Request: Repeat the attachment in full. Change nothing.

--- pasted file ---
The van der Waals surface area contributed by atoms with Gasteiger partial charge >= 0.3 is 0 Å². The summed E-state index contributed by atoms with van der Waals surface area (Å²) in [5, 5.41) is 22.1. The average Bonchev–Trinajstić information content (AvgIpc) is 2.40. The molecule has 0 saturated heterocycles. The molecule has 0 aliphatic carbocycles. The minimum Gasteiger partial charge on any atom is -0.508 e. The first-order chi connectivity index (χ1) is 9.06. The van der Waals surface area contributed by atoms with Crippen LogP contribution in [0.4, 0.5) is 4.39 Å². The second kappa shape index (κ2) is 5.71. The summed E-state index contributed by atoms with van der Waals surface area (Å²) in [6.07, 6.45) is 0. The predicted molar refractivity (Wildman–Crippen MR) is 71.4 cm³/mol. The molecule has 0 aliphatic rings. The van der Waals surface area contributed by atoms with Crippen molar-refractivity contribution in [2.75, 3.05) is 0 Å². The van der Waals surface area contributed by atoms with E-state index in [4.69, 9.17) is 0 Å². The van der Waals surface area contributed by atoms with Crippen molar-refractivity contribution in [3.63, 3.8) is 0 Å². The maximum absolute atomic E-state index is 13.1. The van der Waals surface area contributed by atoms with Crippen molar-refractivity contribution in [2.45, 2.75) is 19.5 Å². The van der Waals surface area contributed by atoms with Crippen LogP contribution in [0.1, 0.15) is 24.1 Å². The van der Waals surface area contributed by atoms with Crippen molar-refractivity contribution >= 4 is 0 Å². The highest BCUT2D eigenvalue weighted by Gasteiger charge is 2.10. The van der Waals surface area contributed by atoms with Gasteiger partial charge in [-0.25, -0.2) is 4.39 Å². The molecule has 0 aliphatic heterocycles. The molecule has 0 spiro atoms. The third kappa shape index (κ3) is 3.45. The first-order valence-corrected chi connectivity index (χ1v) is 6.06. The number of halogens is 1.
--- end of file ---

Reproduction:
The van der Waals surface area contributed by atoms with Gasteiger partial charge >= 0.3 is 0 Å². The summed E-state index contributed by atoms with van der Waals surface area (Å²) in [5, 5.41) is 22.1. The average Bonchev–Trinajstić information content (AvgIpc) is 2.40. The molecule has 0 saturated heterocycles. The molecule has 0 aliphatic carbocycles. The minimum Gasteiger partial charge on any atom is -0.508 e. The first-order chi connectivity index (χ1) is 9.06. The van der Waals surface area contributed by atoms with Crippen LogP contribution in [0.4, 0.5) is 4.39 Å². The second kappa shape index (κ2) is 5.71. The summed E-state index contributed by atoms with van der Waals surface area (Å²) in [6.07, 6.45) is 0. The predicted molar refractivity (Wildman–Crippen MR) is 71.4 cm³/mol. The molecule has 0 aliphatic rings. The van der Waals surface area contributed by atoms with Crippen molar-refractivity contribution in [2.75, 3.05) is 0 Å². The van der Waals surface area contributed by atoms with E-state index in [4.69, 9.17) is 0 Å². The van der Waals surface area contributed by atoms with Crippen molar-refractivity contribution in [3.63, 3.8) is 0 Å². The maximum absolute atomic E-state index is 13.1. The van der Waals surface area contributed by atoms with Crippen molar-refractivity contribution in [2.45, 2.75) is 19.5 Å². The van der Waals surface area contributed by atoms with Crippen LogP contribution in [0.1, 0.15) is 24.1 Å². The van der Waals surface area contributed by atoms with Crippen molar-refractivity contribution >= 4 is 0 Å². The highest BCUT2D eigenvalue weighted by Gasteiger charge is 2.10. The van der Waals surface area contributed by atoms with Gasteiger partial charge in [-0.25, -0.2) is 4.39 Å². The molecule has 0 aliphatic heterocycles. The molecule has 0 spiro atoms. The third kappa shape index (κ3) is 3.45. The first-order valence-corrected chi connectivity index (χ1v) is 6.06. The number of halogens is 1.